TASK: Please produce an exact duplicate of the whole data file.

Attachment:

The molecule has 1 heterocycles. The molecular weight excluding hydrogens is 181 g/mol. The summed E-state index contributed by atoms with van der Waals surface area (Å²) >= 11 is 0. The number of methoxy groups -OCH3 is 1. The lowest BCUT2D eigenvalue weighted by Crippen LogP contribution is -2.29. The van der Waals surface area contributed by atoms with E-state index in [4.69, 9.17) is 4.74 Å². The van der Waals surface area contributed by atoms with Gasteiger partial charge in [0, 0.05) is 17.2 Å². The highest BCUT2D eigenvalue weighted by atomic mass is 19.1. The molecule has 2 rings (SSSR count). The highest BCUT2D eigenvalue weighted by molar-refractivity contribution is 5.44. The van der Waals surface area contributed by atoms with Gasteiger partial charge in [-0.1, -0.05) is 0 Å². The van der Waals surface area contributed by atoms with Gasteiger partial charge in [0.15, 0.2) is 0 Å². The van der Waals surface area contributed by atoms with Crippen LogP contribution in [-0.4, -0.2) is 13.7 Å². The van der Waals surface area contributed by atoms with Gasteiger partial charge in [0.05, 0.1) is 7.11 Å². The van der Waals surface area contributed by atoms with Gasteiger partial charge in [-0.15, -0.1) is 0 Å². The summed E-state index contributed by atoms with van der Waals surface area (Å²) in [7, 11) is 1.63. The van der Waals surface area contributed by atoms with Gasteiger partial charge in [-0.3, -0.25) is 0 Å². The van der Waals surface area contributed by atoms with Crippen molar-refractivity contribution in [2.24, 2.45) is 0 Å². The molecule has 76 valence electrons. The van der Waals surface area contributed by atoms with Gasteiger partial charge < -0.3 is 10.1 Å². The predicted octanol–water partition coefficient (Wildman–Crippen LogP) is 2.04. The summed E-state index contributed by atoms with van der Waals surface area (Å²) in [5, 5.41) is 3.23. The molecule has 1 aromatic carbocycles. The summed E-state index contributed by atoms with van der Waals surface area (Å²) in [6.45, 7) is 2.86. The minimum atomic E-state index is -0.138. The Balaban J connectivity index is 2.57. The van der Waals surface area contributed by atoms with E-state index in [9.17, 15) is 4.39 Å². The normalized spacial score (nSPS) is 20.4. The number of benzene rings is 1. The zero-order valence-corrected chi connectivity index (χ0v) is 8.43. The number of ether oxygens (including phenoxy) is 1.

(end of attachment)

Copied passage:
The molecule has 1 heterocycles. The molecular weight excluding hydrogens is 181 g/mol. The summed E-state index contributed by atoms with van der Waals surface area (Å²) >= 11 is 0. The number of methoxy groups -OCH3 is 1. The lowest BCUT2D eigenvalue weighted by Crippen LogP contribution is -2.29. The van der Waals surface area contributed by atoms with E-state index in [4.69, 9.17) is 4.74 Å². The van der Waals surface area contributed by atoms with Gasteiger partial charge in [0, 0.05) is 17.2 Å². The highest BCUT2D eigenvalue weighted by atomic mass is 19.1. The molecule has 2 rings (SSSR count). The highest BCUT2D eigenvalue weighted by molar-refractivity contribution is 5.44. The van der Waals surface area contributed by atoms with Gasteiger partial charge in [-0.1, -0.05) is 0 Å². The van der Waals surface area contributed by atoms with Gasteiger partial charge in [0.15, 0.2) is 0 Å². The van der Waals surface area contributed by atoms with Crippen LogP contribution in [-0.4, -0.2) is 13.7 Å². The van der Waals surface area contributed by atoms with Gasteiger partial charge in [0.05, 0.1) is 7.11 Å². The van der Waals surface area contributed by atoms with Gasteiger partial charge in [-0.15, -0.1) is 0 Å². The summed E-state index contributed by atoms with van der Waals surface area (Å²) in [7, 11) is 1.63. The van der Waals surface area contributed by atoms with Gasteiger partial charge in [-0.3, -0.25) is 0 Å². The van der Waals surface area contributed by atoms with Crippen molar-refractivity contribution in [2.24, 2.45) is 0 Å². The molecule has 76 valence electrons. The van der Waals surface area contributed by atoms with Gasteiger partial charge < -0.3 is 10.1 Å². The predicted octanol–water partition coefficient (Wildman–Crippen LogP) is 2.04. The summed E-state index contributed by atoms with van der Waals surface area (Å²) in [5, 5.41) is 3.23. The molecule has 1 aromatic carbocycles. The summed E-state index contributed by atoms with van der Waals surface area (Å²) in [6.45, 7) is 2.86. The minimum atomic E-state index is -0.138. The Balaban J connectivity index is 2.57. The van der Waals surface area contributed by atoms with E-state index in [9.17, 15) is 4.39 Å². The normalized spacial score (nSPS) is 20.4. The number of benzene rings is 1. The zero-order valence-corrected chi connectivity index (χ0v) is 8.43. The number of ether oxygens (including phenoxy) is 1.